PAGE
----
I was admitted to the hospital that same evening for pain management and with a plan to biopsy the mass on the spine the following morning. Its purpose was to find out if the tumor was cancerous. Everything was happening on overdrive. After the biopsy, I was fitted for my new accessory-the back brace. It is a cumbersome and awkward device. I had to learn how to put it on, walk with it, and sit with it. While dealing with continued intense back pain, this just made the situation worse. The brace plays an important role in keeping my spine stable and allowing the fracture to heal properly. We were finally released from the hospital Friday evening May 18th, and allowed to head home to wait on the results of the spine biopsy. It was a long weekend. The following Monday, May 21st, our doctor called explaining that the pathology report results showed the tumor is an extremely rare cancer called Neuro-Endocrine Breast Cancer. Apparently this is diagnosed in only 1% of all breast cancers.
Our world came to a complete halt. I had just undergone a full physical in early April that showed me to be the picture of health. I had never had a mammogram because screenings don’t typically start until age 40. There is no family history of breast cancer. To say we were shocked and devastated when all of this was found out is a HUGE understatement.
These last 4 weeks, post diagnosis, have been a blur of all kinds of emotions, oncology appointments and facts…praying…2 different breast biopsies…more praying, scans, lab draws, pain and finding the victories. The PET scan did NOT reveal any cancer in my brain or other organs (Praise God!) However, it did find 3 more areas where cancer is present: a spot on the last rib on my right, a spot on the right side of my pelvis, and upper right femur. The cancer is large cell, which means that it is slow growing and not aggressive. I did not have to begin immediate treatment. This allowed my oncologist to feel there is enough time to refer me to MD Anderson Cancer Research Center in Houston, Texas. Due to the rarity of how the cancer has presented itself in my body, there are clinical trials that I would qualify for to receive the best possible care for my situation, but will be very expensive. While waiting to hear back from MD Anderson, she referred me to meet with the radiation doctor. This would begin the process of treating the tumor on my spine so it can begin to heal and reduce the constant pain from the fracture. This treatment will not affect me qualifying for the clinical trials available. Through this process we are getting better at learning to wait and rely on God's timing.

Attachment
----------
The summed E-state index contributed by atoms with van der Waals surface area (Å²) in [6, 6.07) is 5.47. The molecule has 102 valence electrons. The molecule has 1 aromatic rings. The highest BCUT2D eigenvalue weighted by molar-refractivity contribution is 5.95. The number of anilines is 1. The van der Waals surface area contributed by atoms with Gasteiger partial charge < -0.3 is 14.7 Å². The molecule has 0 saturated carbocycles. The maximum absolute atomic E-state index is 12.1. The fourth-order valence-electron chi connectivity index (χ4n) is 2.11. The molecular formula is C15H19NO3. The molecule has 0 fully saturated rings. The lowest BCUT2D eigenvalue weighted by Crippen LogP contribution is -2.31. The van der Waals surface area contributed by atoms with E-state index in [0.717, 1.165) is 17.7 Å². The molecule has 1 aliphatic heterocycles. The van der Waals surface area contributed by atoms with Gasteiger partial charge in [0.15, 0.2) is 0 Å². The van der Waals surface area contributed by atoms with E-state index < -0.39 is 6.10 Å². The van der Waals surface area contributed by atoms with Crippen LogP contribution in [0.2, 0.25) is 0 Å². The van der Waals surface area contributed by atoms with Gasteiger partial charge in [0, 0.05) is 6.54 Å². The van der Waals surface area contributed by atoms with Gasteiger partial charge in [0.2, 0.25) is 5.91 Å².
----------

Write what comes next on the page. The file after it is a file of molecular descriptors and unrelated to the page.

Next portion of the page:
I am determined to fight this! Isaiah 41:10 is the verse I am clinging to through this journey: “So do not fear, for I am with you. Do not be dismayed, for I am your God. I will strengthen you and help you; I will uphold you with My righteous right hand.’ I am believing and trusting God that He will be faithful to that promise!